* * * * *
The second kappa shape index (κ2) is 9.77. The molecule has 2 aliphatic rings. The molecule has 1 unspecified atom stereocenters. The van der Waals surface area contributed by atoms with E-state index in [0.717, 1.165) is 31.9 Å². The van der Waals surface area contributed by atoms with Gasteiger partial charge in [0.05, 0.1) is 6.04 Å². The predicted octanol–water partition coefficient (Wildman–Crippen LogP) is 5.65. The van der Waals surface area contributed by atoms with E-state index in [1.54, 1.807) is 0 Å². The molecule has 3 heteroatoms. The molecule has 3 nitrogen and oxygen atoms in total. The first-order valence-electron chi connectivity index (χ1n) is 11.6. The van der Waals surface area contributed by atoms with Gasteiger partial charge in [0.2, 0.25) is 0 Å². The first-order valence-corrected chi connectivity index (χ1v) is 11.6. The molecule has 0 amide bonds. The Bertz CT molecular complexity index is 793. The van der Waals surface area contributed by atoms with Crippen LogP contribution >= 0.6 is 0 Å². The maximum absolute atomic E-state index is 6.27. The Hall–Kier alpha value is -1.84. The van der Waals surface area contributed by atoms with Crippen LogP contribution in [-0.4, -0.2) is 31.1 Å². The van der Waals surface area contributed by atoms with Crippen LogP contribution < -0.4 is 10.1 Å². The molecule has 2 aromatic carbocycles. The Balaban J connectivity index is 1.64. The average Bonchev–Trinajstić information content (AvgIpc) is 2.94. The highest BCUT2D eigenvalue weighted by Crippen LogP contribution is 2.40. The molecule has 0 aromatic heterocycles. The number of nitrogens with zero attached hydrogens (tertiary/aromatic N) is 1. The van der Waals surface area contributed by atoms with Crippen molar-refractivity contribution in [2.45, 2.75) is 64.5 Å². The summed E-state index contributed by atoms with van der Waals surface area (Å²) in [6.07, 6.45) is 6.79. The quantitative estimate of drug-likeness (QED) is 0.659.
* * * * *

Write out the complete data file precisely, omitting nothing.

The second kappa shape index (κ2) is 9.77. The molecule has 2 aliphatic rings. The molecule has 1 unspecified atom stereocenters. The van der Waals surface area contributed by atoms with E-state index in [0.717, 1.165) is 31.9 Å². The van der Waals surface area contributed by atoms with Gasteiger partial charge in [0.05, 0.1) is 6.04 Å². The predicted octanol–water partition coefficient (Wildman–Crippen LogP) is 5.65. The van der Waals surface area contributed by atoms with E-state index in [1.54, 1.807) is 0 Å². The molecule has 3 heteroatoms. The molecule has 3 nitrogen and oxygen atoms in total. The first-order valence-electron chi connectivity index (χ1n) is 11.6. The van der Waals surface area contributed by atoms with Gasteiger partial charge in [0.2, 0.25) is 0 Å². The first-order valence-corrected chi connectivity index (χ1v) is 11.6. The molecule has 0 amide bonds. The Bertz CT molecular complexity index is 793. The van der Waals surface area contributed by atoms with Crippen LogP contribution >= 0.6 is 0 Å². The maximum absolute atomic E-state index is 6.27. The Hall–Kier alpha value is -1.84. The van der Waals surface area contributed by atoms with Crippen LogP contribution in [-0.4, -0.2) is 31.1 Å². The van der Waals surface area contributed by atoms with Crippen LogP contribution < -0.4 is 10.1 Å². The molecule has 2 aromatic carbocycles. The Balaban J connectivity index is 1.64. The average Bonchev–Trinajstić information content (AvgIpc) is 2.94. The highest BCUT2D eigenvalue weighted by Crippen LogP contribution is 2.40. The molecule has 0 aromatic heterocycles. The number of nitrogens with zero attached hydrogens (tertiary/aromatic N) is 1. The van der Waals surface area contributed by atoms with Crippen molar-refractivity contribution in [2.45, 2.75) is 64.5 Å². The summed E-state index contributed by atoms with van der Waals surface area (Å²) in [6.07, 6.45) is 6.79. The quantitative estimate of drug-likeness (QED) is 0.659.